Village Rhapsody: Bridging digital gender gap through inclusive STEM education

As a result, we see unequal representation of women in many science, technology, engineering and mathematics (STEM) fields, which has not only robbed us of the talents and contributions of women, but also led to social and cultural stagnation.

Cultural barriers have long been a hindrance to the full participation of women in science and technology.

In many societies, particularly in Africa, women face unequal access to education, limited career prospects and societal expectations that clash with their ability to thrive in science and technology fields.

As a result, we see unequal representation of women in many science, technology, engineering and mathematics (STEM) fields, which has not only robbed us of the talents and contributions of women, but also led to social and cultural stagnation.

One of the significant barriers to women's participation in science and technology is the pervasive stereotyping of gender roles.

Many societies typically assign household responsibilities and caregiving roles to women, leaving little or no time to pursue a career in STEM fields.

These stereotypical gender roles have led to a perception that men are often better suited for technical jobs than women, leading to unequal hiring practices and biased promotion systems.

Low enrolment of girls in science and technology courses also hinders women's participation in science and technology.

In many societies, it is still perceived that science and math are exclusively male-dominated fields.

This perception often leads to reduced confidence in female students and a reluctance to pursue STEM degrees and careers.

According to McGee and Bentley, careers in STEM fields are widely acknowledged as central to the future; women, especially, black remain underrepresented in most of these fields.

Speaking at the 6TH Transform Africa Summit in Victoria Falls early this year, International Telecommunication Union (ITU) secretary general, Doreen Bogdan-Martin said the economic emancipation of the African continent heavily depends on the inclusion of women in STEM as women are underrepresented in the digital making processes.

Moreover, women working in technical fields are often subjected to sexual harassment and gender-based discrimination, leading to stress and mental health problems.

This systemic, toxic culture in some workplaces further discourages women from pursuing their careers in such fields.

Besides, many cultures hinder women's mobility, making it challenging for women to travel and attend training or conferences.

 This, therefore, limits their access to networking opportunities, internships and collaborations.

The lack of adequate support systems, such as childcare services and parental leave, further complicates the participation of women in STEM fields.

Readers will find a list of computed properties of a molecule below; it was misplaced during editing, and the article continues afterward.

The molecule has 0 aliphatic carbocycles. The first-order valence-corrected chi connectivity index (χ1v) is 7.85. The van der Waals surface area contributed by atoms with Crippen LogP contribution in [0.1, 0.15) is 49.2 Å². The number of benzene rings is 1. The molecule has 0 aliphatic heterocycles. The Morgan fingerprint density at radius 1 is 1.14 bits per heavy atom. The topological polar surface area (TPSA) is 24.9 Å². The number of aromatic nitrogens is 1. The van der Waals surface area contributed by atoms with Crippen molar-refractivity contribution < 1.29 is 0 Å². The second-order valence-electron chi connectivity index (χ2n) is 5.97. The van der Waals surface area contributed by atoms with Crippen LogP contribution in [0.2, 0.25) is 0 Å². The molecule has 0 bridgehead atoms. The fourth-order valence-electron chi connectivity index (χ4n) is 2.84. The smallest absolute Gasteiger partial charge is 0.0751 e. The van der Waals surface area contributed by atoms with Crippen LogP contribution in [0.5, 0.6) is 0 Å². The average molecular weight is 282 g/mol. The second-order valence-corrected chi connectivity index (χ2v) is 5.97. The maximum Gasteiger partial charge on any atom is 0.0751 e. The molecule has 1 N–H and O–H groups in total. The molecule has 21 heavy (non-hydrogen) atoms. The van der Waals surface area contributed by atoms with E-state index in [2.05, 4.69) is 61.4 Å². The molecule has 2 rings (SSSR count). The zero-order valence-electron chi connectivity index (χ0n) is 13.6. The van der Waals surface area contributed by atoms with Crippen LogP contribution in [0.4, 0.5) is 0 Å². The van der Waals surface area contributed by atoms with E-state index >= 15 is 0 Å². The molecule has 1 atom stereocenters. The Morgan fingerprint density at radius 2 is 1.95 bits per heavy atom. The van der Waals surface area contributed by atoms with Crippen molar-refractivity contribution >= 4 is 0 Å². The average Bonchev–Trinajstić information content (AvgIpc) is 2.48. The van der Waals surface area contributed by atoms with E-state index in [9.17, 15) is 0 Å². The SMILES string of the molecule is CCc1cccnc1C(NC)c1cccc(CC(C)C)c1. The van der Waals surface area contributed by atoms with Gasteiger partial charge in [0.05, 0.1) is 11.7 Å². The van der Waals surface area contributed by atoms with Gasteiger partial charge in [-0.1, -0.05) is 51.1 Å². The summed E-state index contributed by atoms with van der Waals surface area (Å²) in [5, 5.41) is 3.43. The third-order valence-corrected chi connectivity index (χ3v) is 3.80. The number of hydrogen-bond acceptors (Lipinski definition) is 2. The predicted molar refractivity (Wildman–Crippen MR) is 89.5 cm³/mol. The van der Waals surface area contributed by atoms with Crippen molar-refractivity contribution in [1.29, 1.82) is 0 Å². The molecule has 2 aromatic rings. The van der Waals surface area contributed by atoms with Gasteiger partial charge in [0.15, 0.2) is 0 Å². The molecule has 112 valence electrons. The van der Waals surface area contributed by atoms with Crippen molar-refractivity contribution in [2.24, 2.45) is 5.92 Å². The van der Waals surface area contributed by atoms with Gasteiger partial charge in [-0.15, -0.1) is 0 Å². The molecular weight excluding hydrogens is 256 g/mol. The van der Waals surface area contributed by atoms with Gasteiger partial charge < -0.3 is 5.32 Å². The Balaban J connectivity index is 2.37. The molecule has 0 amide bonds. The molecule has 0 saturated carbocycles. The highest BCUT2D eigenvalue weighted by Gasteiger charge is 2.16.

Subsequently, creating an inclusive environment is crucial to closing the gender gap in science and technology.

 One of the starting points is to challenge the stereotyped thinking of gender roles.

 It's time we encourage girls and young women to take an interest in STEM fields and support their participation.

We must create enabling environments in schools and workplaces to foster the aspiration of girls and women to full participation in science and technology fields.

We also need to continue to push for policies that promote equal access to education and training Access to these opportunities will equip women with vital skills in STEM fields and allow them to compete for jobs on an equal footing with male colleagues.

Furthermore, addressing the lingering issue of sexual harassment and gender-based violence in the workplace is less

We must have stronger policies, training, and enforcement mechanisms to address this issue head-on.

This will make the workplace a safer, supportive, and welcoming space for women.

Cultural changes take time, but we must remain vigilant and continue to demand change.

We must confront biases wherever they exist, hold leaders accountable and drive change through collective activism. We must stand together, amplify the voices and visions of women in science, and elevate their contributions to our collective advancement.

Recently, Zimbabwe's President Emmerson Mnangagwa appointed Tatenda Mavetera as the first minister of ICT in the country, chances are high that she may come up with new policies and ideas that uplift women's participation in the ICT sector.

Women’s full participation in science and technology particularly in Africa is essential for our collective advancement as a nation.

Yet, cultural barriers continue to prevent many women from making their mark in these critical fields. Addressing these barriers requires a multifaceted approach that includes policy and cultural changes, education, leadership, mentorship, and advocacy.

By working towards inclusivity, we can build a more equitable world where all women can reach their full potential in science and technology.

  • Donald Nyandoro is a journalist, who writes in his capacity. For feedback email: donald[email protected] or call 0733667708 and Twitter @DonNyandoro

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